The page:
Thanks to Bergsala Lightweight for the review code
Title: Unholy Heights
System: 3DS (eShop)
Release Date: 06/23/2016
Taking control of Satan (who looks like an elderly man in this game) you must use your management skills in order to defend the apartment from powerful heroes out to stop the king of darkness! A very weird concept to say the least.
Thanks to the dual screens of the 3DS, Unholy Heights manages to split the action onto both screens, with a status menu on the top and a look at the apartment complex on the bottom. It doesn’t look sharp as it does on other platforms due to the visual downgrades, but it’s still fairly easy to read the instructions, though the characters on the bottom screen are rather hard to identify. (even when playing on the New 3DS XL)
The main goal of the game is to move monsters into your apartment complex, doing whatever you can to satisfy them so that way they’ll stick around to fight off intruders that come to attack. While there’s little you can do to force a specific monster to move in, you can help make them stay by giving them certain items they request, making the rent price just right, and so forth. Once you have monsters ready to go, then it’s time to take on a quest from the request board, which can change the pacing a bit depending on the objective, such as one mission which will spawn a lot of random enemies trying to attack the complex while another mission may only focus on one kind of enemy.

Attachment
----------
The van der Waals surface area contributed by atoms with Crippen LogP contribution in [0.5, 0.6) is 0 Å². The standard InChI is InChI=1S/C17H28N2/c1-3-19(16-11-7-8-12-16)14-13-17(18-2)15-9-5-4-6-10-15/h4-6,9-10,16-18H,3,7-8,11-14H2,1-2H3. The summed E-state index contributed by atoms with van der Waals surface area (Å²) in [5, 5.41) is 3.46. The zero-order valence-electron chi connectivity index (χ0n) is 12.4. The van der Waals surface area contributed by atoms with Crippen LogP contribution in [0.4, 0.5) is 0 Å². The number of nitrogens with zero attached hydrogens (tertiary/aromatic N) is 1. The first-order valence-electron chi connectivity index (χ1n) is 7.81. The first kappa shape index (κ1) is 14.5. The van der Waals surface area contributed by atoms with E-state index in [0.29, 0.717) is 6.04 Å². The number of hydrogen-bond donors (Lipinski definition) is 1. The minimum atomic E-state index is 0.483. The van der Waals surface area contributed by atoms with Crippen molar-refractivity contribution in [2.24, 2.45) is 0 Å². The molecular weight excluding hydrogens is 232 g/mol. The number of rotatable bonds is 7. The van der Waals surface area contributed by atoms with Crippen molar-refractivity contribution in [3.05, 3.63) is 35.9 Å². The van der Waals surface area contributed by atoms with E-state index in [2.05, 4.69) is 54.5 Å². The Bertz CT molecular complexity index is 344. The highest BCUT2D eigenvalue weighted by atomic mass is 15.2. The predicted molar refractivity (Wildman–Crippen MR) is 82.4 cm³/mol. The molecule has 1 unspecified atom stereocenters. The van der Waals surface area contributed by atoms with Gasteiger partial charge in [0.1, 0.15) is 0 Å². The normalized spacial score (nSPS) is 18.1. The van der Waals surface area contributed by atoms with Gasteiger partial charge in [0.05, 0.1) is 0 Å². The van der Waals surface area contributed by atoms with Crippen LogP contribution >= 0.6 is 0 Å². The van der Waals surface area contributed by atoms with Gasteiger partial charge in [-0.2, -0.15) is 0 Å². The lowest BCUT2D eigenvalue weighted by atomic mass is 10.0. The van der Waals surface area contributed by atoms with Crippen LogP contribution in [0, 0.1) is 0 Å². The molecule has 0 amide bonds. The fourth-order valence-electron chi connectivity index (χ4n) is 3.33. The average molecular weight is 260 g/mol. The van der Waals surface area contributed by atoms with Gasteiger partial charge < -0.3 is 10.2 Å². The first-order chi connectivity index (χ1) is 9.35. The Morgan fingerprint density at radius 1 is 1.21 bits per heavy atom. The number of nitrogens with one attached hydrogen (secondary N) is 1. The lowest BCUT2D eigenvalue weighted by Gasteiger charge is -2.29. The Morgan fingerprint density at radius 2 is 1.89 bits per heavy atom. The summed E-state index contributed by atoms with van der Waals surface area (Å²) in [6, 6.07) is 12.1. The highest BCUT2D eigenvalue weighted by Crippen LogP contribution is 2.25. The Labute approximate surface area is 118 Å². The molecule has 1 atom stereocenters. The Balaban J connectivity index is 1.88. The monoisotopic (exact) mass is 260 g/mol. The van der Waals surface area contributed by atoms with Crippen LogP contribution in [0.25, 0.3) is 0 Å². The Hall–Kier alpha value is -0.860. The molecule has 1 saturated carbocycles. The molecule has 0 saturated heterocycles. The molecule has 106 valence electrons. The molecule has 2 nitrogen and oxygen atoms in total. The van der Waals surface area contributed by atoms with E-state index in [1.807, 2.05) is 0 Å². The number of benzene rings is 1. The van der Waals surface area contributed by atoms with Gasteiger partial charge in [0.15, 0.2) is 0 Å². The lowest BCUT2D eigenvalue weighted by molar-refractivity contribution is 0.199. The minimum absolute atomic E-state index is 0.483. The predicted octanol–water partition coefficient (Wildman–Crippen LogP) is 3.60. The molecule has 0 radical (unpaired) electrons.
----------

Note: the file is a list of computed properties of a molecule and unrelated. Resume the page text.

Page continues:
Combat can get frantic, but since you can pretty much control the timing in which it happens by taking on quests only when you’re ready (enemies rarely appear when you aren’t taking on a quest) it allows for some flexibility to train your tenants. Defeating enemies and charging rent for your tenants will increase your gold which can either be used to upgrade the apartment complex itself once certain conditions are met or buy the furniture requested by the monsters you hire. Despite the fact that there is some sense of progression, (completing quests will unlock newer ones until an ultimate end goal is eventually reached) the game became really repetitive in almost no time at all, causing me to lose interest quickly.
To be brutally honest, I had no knowledge or interest in this game before I was given a review copy of the game from the publisher without me asking. Not being the type of person to reject new experiences in gaming, total surprises can be like Christmas presents in a way; you’ll either get hooked on them and be grateful someone opened your eyes to a weird experience you wouldn’t have looked at otherwise, or it can be something you wish you didn’t spent much time with. For Unholy Heights, I was in the middle, as I could see the foundations of a decent strategy game here with the focus on making sure your tenants are both battle ready and satisfied with your apartment, but I was also feeling a bit bored and confused wanting things to happen a lot quicker. The music never once remained in my head or became memorable, (despite the little bit customization in the sound test, this alone was the reason I skipped over the sound section for this review) and overall after spending two hours with the game it just didn’t click. I can easily see the good parts of this game shining through if you stuck around long enough, but for me this was simply a surprise that wasn’t really engaging. I give Unholy Heights a 4 out of 10.